Starsky & Hutch

Starsky and Hutch helped refine the mix of action, wisecracking and intense male bonding between mismatched partners that made buddy-cop pictures what they are today, and it went The Mod Squad's "one black, one white, one blond" formula one better, adding a redhead — the cherry Ford Gran Torino that hogged the spotlight like a beauty queen. This feature-film...read more

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Reviewed by Maitland McDonagh
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Starsky and Hutch helped refine the mix of action, wisecracking and intense male bonding between mismatched partners that made buddy-cop pictures what they are today, and it went The Mod Squad's "one black, one white, one blond" formula one better, adding a redhead — the cherry Ford Gran Torino that hogged the spotlight like a beauty queen. This feature-film ups the comedy, tones down the violence and makes hay with the homoerotic subtext that led in-the-know types to dub the original series the gayest thing on prime time — though The Six Million Dollar Man gave it a bionic run for its money. By the book, second-generation Bay City detective David Starsky (Ben Stiller) is so irritating that he's run through 12 partners in four years. Malibu Ken Hutchinson (Owen Wilson), "Hutch" to his friends, is so laid back and lackadaisical about rules that he supplements his income robbing bookies in Chinatown. Their antics have landed both on exasperated Captain Doby's (Fred Williamson) personal blacklist, so he makes them partners. A body in the bay and a tip from Hutch's flamboyant snitch, Huggy Bear (Snoop Dog, who abandons Antonio Fargas' camp mannerisms in favor of his own brand of retro mack-daddy cool), puts them on the trail of big-time cocaine dealer Reese Feldman (Vince Vaughn). Feldman and his partner, Kevin (Jason Bateman), are about to flood Bay City with a genetically altered form of coke that fools drug-sniffing dogs and experienced cops alike into thinking it's just artificial sweetener. Starsky and Hutch's unorthodox attempts to get the goods on the drug lords, whom everyone believes are respectable Bay City businessmen, get them into further hot water... especially the embarrassing floor show they put on for freaky jailbird informant Big Earl (an uncredited Will Ferrell) and their undercover infiltration of Feldman's daughter's Bat Mitzvah, which ends with Starsky killing her pretty pony. Director/cowriter Todd Phillips' relatively clever conceit involves playing the dated material straight while subtly undermining it; the sappy '70s love songs that underscore the detectives' scenes together are a pretty good running gag. But Stiller's performance throws the whole enterprise out of whack — he's a grotesque mass of tics, twitches and swaggering macho shoulder action — and too much of the script relies on smug, lazy strip-mining of second-rate pop-culture sources for no better reason that to give hipsters an opportunity to snicker at disco fashions.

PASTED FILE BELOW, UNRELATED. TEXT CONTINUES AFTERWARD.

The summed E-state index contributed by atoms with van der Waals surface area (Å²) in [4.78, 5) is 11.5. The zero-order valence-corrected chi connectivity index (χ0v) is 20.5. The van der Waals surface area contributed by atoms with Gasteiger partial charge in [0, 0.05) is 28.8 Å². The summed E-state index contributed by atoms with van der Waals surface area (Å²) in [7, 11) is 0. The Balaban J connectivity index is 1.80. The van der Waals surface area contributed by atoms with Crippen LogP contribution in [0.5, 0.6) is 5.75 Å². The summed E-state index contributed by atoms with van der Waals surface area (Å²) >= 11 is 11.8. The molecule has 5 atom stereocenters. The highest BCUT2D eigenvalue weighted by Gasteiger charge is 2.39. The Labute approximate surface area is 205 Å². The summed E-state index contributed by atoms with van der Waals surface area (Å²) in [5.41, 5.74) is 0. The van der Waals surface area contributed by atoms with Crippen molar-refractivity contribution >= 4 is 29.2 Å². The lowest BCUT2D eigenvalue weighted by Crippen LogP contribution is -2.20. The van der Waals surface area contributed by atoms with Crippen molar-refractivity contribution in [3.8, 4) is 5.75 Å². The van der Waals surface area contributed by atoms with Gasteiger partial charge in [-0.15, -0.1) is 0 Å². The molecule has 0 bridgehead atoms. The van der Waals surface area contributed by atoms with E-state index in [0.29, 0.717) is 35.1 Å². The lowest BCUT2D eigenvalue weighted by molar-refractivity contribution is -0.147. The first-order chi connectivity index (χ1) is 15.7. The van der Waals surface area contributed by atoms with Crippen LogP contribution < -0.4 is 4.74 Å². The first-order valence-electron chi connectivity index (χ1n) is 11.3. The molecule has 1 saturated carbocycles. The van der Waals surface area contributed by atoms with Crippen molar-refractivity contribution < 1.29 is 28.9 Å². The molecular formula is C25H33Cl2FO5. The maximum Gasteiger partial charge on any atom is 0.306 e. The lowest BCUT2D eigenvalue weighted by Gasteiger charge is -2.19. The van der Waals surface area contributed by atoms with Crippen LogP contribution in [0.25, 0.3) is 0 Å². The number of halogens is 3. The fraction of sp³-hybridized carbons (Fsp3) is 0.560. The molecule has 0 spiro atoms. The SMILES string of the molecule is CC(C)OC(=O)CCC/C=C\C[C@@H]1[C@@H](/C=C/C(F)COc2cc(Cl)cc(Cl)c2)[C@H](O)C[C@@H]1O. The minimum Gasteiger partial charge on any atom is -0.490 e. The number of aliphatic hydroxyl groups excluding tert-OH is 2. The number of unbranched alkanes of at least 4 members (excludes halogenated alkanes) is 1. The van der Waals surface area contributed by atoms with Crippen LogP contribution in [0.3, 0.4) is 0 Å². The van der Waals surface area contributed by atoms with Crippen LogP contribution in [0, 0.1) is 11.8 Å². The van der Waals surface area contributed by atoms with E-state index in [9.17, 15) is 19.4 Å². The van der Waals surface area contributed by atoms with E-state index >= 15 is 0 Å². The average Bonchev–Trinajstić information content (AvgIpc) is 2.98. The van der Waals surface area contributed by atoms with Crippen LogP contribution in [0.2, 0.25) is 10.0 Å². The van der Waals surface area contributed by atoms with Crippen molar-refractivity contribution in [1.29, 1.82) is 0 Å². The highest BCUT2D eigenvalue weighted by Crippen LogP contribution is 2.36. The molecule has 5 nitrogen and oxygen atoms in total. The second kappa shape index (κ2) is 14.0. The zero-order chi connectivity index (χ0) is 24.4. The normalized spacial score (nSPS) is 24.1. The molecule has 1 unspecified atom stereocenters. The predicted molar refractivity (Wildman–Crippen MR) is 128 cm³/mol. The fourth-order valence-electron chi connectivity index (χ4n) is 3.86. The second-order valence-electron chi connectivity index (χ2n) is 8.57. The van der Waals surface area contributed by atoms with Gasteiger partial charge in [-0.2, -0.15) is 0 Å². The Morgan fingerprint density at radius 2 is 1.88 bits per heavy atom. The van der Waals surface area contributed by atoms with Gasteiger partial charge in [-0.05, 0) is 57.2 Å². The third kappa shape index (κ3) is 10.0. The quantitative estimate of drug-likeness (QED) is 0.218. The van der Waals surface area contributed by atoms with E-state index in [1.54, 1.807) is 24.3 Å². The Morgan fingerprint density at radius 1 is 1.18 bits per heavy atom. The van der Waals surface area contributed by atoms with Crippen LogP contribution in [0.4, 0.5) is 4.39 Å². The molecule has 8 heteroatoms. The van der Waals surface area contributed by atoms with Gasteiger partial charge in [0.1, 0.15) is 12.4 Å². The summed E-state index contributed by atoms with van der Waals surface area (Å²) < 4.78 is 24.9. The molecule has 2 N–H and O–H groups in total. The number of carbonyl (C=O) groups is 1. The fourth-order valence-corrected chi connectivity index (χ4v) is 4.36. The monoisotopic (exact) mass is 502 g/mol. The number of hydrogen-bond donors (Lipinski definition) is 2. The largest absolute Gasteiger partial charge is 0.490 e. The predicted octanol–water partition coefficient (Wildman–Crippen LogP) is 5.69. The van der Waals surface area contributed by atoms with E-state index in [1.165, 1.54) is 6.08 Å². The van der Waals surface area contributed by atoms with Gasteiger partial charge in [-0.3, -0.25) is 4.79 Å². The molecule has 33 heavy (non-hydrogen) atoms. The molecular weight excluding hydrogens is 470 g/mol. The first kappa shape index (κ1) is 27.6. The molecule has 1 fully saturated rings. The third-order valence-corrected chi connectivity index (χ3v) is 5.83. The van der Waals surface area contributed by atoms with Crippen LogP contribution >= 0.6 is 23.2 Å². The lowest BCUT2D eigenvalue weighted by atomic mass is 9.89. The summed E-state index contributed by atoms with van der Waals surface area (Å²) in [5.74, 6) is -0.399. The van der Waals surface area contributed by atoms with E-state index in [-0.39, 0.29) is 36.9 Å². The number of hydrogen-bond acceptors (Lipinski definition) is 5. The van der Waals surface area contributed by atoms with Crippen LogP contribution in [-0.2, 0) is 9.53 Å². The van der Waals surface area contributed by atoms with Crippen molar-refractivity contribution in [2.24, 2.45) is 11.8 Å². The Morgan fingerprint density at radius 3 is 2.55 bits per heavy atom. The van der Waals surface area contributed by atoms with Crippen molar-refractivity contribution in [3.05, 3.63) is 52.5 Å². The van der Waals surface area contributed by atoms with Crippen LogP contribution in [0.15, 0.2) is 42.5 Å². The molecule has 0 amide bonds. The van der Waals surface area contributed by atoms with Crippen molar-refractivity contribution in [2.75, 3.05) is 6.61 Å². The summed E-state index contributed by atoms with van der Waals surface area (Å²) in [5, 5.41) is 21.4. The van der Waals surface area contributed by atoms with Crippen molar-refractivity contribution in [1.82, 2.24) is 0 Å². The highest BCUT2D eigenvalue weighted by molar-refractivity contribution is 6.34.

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  • Released: 2004
  • Rating: PG-13
  • Review: Starsky and Hutch helped refine the mix of action, wisecracking and intense male bonding between mismatched partners that made buddy-cop pictures what they are today, and it went The Mod Squad's "one black, one white, one blond" formula one better, adding… (more)

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